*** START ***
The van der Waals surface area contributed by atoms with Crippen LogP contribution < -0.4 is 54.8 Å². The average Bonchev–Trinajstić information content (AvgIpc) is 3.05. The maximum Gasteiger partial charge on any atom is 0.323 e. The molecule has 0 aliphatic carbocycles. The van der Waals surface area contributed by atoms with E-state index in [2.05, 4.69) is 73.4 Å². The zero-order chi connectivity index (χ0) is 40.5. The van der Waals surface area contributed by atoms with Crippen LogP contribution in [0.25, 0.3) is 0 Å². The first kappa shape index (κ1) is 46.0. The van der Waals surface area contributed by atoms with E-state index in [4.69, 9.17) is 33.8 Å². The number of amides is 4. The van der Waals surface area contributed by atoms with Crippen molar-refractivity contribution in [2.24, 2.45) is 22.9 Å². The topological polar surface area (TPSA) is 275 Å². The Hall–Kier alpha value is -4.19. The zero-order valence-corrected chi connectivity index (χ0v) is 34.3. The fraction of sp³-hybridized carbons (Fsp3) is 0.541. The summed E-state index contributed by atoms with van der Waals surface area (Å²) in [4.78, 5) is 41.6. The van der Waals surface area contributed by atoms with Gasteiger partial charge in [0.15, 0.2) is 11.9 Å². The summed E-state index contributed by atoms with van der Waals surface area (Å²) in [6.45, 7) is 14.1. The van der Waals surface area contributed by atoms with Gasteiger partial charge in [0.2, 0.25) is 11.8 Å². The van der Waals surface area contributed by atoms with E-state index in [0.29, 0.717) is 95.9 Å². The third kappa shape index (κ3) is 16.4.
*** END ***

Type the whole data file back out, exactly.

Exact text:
The van der Waals surface area contributed by atoms with Crippen LogP contribution < -0.4 is 54.8 Å². The average Bonchev–Trinajstić information content (AvgIpc) is 3.05. The maximum Gasteiger partial charge on any atom is 0.323 e. The molecule has 0 aliphatic carbocycles. The van der Waals surface area contributed by atoms with E-state index in [2.05, 4.69) is 73.4 Å². The zero-order chi connectivity index (χ0) is 40.5. The van der Waals surface area contributed by atoms with Crippen LogP contribution in [0.25, 0.3) is 0 Å². The first kappa shape index (κ1) is 46.0. The van der Waals surface area contributed by atoms with E-state index in [4.69, 9.17) is 33.8 Å². The number of amides is 4. The van der Waals surface area contributed by atoms with Crippen molar-refractivity contribution in [2.24, 2.45) is 22.9 Å². The topological polar surface area (TPSA) is 275 Å². The Hall–Kier alpha value is -4.19. The zero-order valence-corrected chi connectivity index (χ0v) is 34.3. The fraction of sp³-hybridized carbons (Fsp3) is 0.541. The summed E-state index contributed by atoms with van der Waals surface area (Å²) in [4.78, 5) is 41.6. The van der Waals surface area contributed by atoms with Gasteiger partial charge in [0.15, 0.2) is 11.9 Å². The summed E-state index contributed by atoms with van der Waals surface area (Å²) in [6.45, 7) is 14.1. The van der Waals surface area contributed by atoms with Gasteiger partial charge in [0.2, 0.25) is 11.8 Å². The van der Waals surface area contributed by atoms with E-state index in [0.29, 0.717) is 95.9 Å². The third kappa shape index (κ3) is 16.4.